The Fragmentation of Hell

This post is the other side of the coin of a previous post, The Unity of Heaven. There, I discussed the unity in heaven, when all will be united around God through the blood that Christ Jesus our Lord shed for us. But what’s this mean for hell? I would surmise that hell is disconnection – disconnection between us and God, disconnection between us and humanity, and disconnection between us and the rest of God’s creation. Hell must be a place void of any sort of soil that gives birth to relationships, even the worst of relationships. C.S. Lewis beautifully captures this imagery when he paints a portrait of hell in his book, The Great Divorce. Lewis does place a disclaimer in his introduction that this it is not in any way an exact replica of what heaven or hell look like. However, I think Lewis may get at the heart of what makes hell hell. The Great Divorce follows the journey of one man from hell to heaven in a fictional novel. Through conversations and actions on the bus on the trip to heaven, we begin to see the world that the man is leaving. Listen in to a few passages:

“The trouble is that [the people] are so quarrelsome. As soon as anyone arrives, he settles into some street. Before he’s been there twenty-four hours, he quarrels with his neighbour. Before the week is over he’s quarrelled so badly that he decides to move. Very likely he finds the next street empty because all the people there have quarrelled with their neighbours – and moved. . . He’s sure to have another quarrel pretty soon and then he’ll move on again. Finally he’ll move right out to the edge of town and build a new house.” – p. 10

“What’s the trouble about this place? not that people are quarrelsome – that’s only human nature and was always the same even on Earth. The trouble is they have no Needs. You get everything you want . . . by just imagining it. . . . In other words, there’s no proper economic basis for any community life. . . . Two fully-inhabited streets would accommodate the people that are now spread over a million square miles of empty streets.” – p. 13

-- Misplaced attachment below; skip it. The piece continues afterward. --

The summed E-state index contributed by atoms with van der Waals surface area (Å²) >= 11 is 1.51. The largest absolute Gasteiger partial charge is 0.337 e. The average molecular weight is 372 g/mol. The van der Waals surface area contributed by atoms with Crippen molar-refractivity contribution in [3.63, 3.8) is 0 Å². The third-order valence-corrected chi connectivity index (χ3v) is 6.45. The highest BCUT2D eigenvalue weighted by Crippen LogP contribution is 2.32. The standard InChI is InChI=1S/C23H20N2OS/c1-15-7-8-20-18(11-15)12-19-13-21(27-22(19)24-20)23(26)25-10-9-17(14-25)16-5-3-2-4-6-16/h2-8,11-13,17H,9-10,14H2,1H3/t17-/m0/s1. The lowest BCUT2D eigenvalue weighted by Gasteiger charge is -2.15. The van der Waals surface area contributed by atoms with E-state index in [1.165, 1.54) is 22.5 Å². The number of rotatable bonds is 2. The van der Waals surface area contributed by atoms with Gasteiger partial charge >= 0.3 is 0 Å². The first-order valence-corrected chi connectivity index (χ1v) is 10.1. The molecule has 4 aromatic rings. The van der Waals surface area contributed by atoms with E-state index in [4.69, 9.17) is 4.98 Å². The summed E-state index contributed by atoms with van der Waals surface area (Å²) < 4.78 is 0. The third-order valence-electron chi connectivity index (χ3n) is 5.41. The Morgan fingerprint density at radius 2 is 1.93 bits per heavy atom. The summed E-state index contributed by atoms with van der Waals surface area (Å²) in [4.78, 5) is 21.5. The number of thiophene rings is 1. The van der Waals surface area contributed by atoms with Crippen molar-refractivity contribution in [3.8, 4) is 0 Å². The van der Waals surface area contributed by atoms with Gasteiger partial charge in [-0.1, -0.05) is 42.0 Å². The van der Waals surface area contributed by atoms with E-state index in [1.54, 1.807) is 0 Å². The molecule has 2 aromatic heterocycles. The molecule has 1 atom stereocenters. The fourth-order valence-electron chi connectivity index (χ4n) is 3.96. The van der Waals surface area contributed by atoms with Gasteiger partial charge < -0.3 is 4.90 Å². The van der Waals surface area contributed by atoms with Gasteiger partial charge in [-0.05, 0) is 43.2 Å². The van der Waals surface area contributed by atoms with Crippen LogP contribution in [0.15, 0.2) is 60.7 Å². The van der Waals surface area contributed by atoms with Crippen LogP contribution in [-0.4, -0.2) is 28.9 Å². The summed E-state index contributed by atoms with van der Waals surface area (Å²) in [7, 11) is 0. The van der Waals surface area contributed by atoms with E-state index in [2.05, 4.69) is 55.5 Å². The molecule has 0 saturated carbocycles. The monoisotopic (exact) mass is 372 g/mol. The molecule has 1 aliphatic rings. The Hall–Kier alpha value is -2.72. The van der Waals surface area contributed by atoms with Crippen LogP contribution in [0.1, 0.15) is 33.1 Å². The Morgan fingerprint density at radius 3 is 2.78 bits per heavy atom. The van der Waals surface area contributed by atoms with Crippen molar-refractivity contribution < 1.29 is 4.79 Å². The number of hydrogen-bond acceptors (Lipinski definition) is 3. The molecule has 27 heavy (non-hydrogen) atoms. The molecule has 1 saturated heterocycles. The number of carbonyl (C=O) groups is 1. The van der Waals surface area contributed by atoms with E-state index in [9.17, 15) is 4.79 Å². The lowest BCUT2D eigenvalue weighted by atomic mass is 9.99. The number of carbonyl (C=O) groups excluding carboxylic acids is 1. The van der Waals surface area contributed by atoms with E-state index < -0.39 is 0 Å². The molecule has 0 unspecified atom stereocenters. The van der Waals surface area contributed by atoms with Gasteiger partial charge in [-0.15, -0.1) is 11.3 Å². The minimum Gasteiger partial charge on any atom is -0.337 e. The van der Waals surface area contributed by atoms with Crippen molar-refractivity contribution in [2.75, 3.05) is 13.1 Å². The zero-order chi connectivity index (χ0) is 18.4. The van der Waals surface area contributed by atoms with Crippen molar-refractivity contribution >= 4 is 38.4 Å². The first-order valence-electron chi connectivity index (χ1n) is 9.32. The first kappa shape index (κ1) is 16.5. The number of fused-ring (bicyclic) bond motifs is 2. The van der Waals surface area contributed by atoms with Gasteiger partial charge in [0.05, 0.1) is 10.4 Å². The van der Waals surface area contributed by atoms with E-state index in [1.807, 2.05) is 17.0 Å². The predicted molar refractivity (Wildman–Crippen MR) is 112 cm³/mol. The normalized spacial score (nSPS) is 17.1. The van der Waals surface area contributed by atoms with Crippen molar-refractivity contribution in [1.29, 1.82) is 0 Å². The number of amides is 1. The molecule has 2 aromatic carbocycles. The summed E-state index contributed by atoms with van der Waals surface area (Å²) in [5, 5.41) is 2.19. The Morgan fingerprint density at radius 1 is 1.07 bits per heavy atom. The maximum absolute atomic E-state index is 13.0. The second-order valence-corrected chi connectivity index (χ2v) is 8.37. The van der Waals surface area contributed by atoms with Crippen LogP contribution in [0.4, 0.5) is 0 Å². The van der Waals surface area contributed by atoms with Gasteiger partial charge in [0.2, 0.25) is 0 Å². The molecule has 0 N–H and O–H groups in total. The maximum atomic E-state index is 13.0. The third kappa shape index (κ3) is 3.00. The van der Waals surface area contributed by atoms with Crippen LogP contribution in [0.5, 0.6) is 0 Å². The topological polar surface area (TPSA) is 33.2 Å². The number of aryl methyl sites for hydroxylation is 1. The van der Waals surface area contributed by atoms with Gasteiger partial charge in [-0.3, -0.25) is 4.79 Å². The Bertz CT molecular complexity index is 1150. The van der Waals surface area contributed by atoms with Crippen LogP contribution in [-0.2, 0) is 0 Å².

In the book, there is another man who talks about the multitude of houses that they build, which in reality do not even protect its inhabitants from the rain. The narrator asks why they even build the bloody houses then, and then man responds because of safety. Not the actualization of safety, but the feeling of safety.

In these images that Lewis creates, we see a couple of different things that are going on. First, there is a fragmentation of relationships. There is distance between people. No relationships are able to be maintained, let alone begun. Everybody is all by their lonesome. But this fragmentation may stem from something going on just beneath the surface. What if this fragmentation is that people have bought into their own way of thinking? The lies that we can provide for ourselves? The lies that we don’t need others? The lies of safety and security? We see that hell may not necessarily be about burning in fire. Maybe it’s about us being consumed with ourselves. We are so consumed with ourselves and our own abilities that there is no place for God and his/her story and Christ and his story in our stories. Thus, we slowly burn, maybe not tangibly, but deep within our hearts, a burn that is slowly overtaking our humanity, and in effect, erasing the image of God that is imprinted upon us. Our mind-set self-sufficiency has deprived us of the relationships that truly provide for us life.

In reference to an unrelated topic, Frederick Buechner gets at something quite profound that may add some to this discussion:

 Jesus says that it’s easier for a camel to go through the eye of a needle than for a rich man to enter the Kingdom of God. Maybe the reason is not that the rich are so wicked they’re kept out of the place but that they’re so out of touch with reality they can’t see it’s a place worth getting into.

It’s seems that those who are in hell or end up in hell have lost themselves. Which is exactly the same as those in heaven. Except that we get lost in different things. Those in hell get lost in themselves. Those in heaven get so caught up in God that the rest of the world’s promises pale in comparison. After all, it was Jesus who told his disciples this:

If any want to become my followers, let them deny themselves and take up their cross and follow me. For those who want to save their life will lose it, and those who lose their life for my sake, and for the sake of the gospel will save it. For what will it profit them to gain the whole world and forfeit their life? Indeed, what can they give in return for their life?

 May we all be lost in the way of Christ. And may we help others get lost too. Lost in a new humanity. Lost in a new way of life. Lost in heaven.

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